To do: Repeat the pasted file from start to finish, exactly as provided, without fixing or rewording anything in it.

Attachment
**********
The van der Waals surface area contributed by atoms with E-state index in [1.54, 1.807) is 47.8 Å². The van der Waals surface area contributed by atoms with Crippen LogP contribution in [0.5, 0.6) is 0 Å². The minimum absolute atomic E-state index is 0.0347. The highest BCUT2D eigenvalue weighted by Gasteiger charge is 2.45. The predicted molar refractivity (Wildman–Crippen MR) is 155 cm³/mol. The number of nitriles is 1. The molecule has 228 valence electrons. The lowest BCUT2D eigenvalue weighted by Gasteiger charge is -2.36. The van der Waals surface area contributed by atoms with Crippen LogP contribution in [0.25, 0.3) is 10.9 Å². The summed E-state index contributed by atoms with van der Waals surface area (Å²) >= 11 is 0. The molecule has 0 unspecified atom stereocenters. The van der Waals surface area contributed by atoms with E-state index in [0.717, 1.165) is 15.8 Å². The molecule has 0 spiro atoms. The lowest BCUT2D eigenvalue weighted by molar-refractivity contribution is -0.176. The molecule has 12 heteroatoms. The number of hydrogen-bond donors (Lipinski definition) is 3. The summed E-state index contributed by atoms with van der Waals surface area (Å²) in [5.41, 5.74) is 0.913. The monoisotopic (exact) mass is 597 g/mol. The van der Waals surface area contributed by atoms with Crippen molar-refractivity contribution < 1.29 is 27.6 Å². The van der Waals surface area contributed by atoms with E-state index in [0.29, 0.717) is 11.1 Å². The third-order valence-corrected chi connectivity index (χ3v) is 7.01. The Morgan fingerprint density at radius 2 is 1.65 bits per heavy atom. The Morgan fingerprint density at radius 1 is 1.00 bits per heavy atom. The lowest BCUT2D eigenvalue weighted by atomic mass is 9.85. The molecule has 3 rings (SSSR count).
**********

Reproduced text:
The van der Waals surface area contributed by atoms with E-state index in [1.54, 1.807) is 47.8 Å². The van der Waals surface area contributed by atoms with Crippen LogP contribution in [0.5, 0.6) is 0 Å². The minimum absolute atomic E-state index is 0.0347. The highest BCUT2D eigenvalue weighted by Gasteiger charge is 2.45. The predicted molar refractivity (Wildman–Crippen MR) is 155 cm³/mol. The number of nitriles is 1. The molecule has 228 valence electrons. The lowest BCUT2D eigenvalue weighted by Gasteiger charge is -2.36. The van der Waals surface area contributed by atoms with Crippen LogP contribution in [0.25, 0.3) is 10.9 Å². The summed E-state index contributed by atoms with van der Waals surface area (Å²) >= 11 is 0. The molecule has 0 unspecified atom stereocenters. The van der Waals surface area contributed by atoms with E-state index in [0.717, 1.165) is 15.8 Å². The molecule has 0 spiro atoms. The lowest BCUT2D eigenvalue weighted by molar-refractivity contribution is -0.176. The molecule has 12 heteroatoms. The number of hydrogen-bond donors (Lipinski definition) is 3. The summed E-state index contributed by atoms with van der Waals surface area (Å²) in [5.41, 5.74) is 0.913. The monoisotopic (exact) mass is 597 g/mol. The van der Waals surface area contributed by atoms with Crippen molar-refractivity contribution < 1.29 is 27.6 Å². The van der Waals surface area contributed by atoms with E-state index in [0.29, 0.717) is 11.1 Å². The third-order valence-corrected chi connectivity index (χ3v) is 7.01. The Morgan fingerprint density at radius 2 is 1.65 bits per heavy atom. The Morgan fingerprint density at radius 1 is 1.00 bits per heavy atom. The lowest BCUT2D eigenvalue weighted by atomic mass is 9.85. The molecule has 3 rings (SSSR count).